- Teacher: Eleanore B. Sturgill
- Charlottesville, VA
- Subject: Biology I, AP Biology
- Grade Level(s): 9 11 12
- Target Audience: Biology I, AP Biology
- Materials Needed: pencil, paper
- Class Time: varies
- Brief Summary:
Science News, Vol 146, Nov 5, 1994, presented four real cases involving the ethics of DNA testing that were part of a Short Course in Medical and Experimental Mammalian Genetics at the Jackson Laboratory in Bar Harbor, ME, during that summer. Unlike the other cases that my students discuss throughout the year, they can match their arguments and conclusions with experts, whose conclusions were printed in a follow-up article, Vol 146, Dec 17, 1994.
- Student Objective(s):
To apply the principles of ethical decision-making to actual cases, to appreciate that there is usually no one "right" decision, and to compare their conclusions to those of individuals who are in the field.
- Description of Activities:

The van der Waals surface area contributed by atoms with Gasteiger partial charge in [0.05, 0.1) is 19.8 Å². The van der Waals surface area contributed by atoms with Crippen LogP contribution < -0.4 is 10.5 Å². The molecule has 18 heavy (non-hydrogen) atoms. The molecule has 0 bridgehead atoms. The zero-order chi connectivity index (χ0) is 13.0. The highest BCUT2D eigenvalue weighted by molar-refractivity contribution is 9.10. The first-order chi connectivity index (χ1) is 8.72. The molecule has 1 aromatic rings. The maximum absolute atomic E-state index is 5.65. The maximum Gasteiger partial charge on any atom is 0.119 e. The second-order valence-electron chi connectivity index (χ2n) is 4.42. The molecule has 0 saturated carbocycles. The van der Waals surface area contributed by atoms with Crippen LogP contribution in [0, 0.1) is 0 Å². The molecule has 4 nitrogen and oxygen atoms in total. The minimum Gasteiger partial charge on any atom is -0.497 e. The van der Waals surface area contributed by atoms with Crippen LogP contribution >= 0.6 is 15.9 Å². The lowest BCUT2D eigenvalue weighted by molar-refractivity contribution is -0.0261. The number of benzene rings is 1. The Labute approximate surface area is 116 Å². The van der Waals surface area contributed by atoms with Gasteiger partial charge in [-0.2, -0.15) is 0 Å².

Early in the year, students are presented with cases that involve difficult decision-making. They use the set of principles agreed upon by experts, autonomy, beneficence, justice, et. al., to reach conclusions. When they are presented with these four cases, they are asked to submit them as if they were sending them to the magazine, as my class actually did in 1994. Discussion of the experts' opinions can be quite heated in some groups, and not always do the students agree with the decisions. The most valuable lesson learned is that there is no one right way for all people.
- Integration (tying it all together):
This process of decision-making is a year-long process and single cases can be inserted into the school year whenever there is time. While actual decisions may not become easier to make even after much practice, the time involved in coming to a conclusion is reduced when the principles are applied.
- Further Information and References:
Fletcher, John C., Ed, Introduction to Clinical Ethics, Center for Biomedical Ethics, University of Virginia Health Sciences Center, Charlottesville, VA 22908, 1994.
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